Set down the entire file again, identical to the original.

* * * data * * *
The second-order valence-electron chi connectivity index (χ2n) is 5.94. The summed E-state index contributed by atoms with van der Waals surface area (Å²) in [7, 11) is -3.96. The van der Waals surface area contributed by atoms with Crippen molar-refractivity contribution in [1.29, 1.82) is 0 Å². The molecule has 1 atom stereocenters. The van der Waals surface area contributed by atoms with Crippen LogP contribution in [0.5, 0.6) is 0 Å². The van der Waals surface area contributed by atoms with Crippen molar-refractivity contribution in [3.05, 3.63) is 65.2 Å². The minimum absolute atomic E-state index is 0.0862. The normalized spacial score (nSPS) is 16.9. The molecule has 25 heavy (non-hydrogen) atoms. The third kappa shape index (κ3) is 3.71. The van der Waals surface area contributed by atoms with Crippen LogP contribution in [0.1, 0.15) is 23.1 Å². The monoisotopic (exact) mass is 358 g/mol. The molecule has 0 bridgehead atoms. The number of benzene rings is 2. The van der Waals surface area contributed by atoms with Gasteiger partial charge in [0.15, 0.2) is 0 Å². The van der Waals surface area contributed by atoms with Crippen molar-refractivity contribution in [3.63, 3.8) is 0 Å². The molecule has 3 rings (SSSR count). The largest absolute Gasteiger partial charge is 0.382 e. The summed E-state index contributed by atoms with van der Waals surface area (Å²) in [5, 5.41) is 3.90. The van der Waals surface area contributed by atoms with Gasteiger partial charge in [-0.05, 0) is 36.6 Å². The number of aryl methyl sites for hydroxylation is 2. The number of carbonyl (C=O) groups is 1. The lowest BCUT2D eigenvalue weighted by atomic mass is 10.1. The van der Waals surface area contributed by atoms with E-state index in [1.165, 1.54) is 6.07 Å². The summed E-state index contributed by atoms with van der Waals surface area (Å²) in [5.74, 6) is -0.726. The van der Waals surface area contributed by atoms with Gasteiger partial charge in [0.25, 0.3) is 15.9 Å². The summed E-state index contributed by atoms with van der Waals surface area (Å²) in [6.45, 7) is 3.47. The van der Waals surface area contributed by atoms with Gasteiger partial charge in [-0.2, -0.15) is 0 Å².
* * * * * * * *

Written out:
The second-order valence-electron chi connectivity index (χ2n) is 5.94. The summed E-state index contributed by atoms with van der Waals surface area (Å²) in [7, 11) is -3.96. The van der Waals surface area contributed by atoms with Crippen molar-refractivity contribution in [1.29, 1.82) is 0 Å². The molecule has 1 atom stereocenters. The van der Waals surface area contributed by atoms with Crippen LogP contribution in [0.5, 0.6) is 0 Å². The van der Waals surface area contributed by atoms with Crippen molar-refractivity contribution in [3.05, 3.63) is 65.2 Å². The minimum absolute atomic E-state index is 0.0862. The normalized spacial score (nSPS) is 16.9. The molecule has 25 heavy (non-hydrogen) atoms. The third kappa shape index (κ3) is 3.71. The van der Waals surface area contributed by atoms with Crippen LogP contribution in [0.1, 0.15) is 23.1 Å². The monoisotopic (exact) mass is 358 g/mol. The molecule has 0 bridgehead atoms. The number of benzene rings is 2. The van der Waals surface area contributed by atoms with Gasteiger partial charge in [0.15, 0.2) is 0 Å². The van der Waals surface area contributed by atoms with Crippen molar-refractivity contribution in [3.63, 3.8) is 0 Å². The molecule has 3 rings (SSSR count). The largest absolute Gasteiger partial charge is 0.382 e. The summed E-state index contributed by atoms with van der Waals surface area (Å²) in [5, 5.41) is 3.90. The van der Waals surface area contributed by atoms with Gasteiger partial charge in [-0.05, 0) is 36.6 Å². The number of aryl methyl sites for hydroxylation is 2. The number of carbonyl (C=O) groups is 1. The lowest BCUT2D eigenvalue weighted by atomic mass is 10.1. The van der Waals surface area contributed by atoms with E-state index in [1.165, 1.54) is 6.07 Å². The summed E-state index contributed by atoms with van der Waals surface area (Å²) in [5.74, 6) is -0.726. The van der Waals surface area contributed by atoms with Gasteiger partial charge in [0.25, 0.3) is 15.9 Å². The summed E-state index contributed by atoms with van der Waals surface area (Å²) in [6.45, 7) is 3.47. The van der Waals surface area contributed by atoms with Gasteiger partial charge in [-0.2, -0.15) is 0 Å².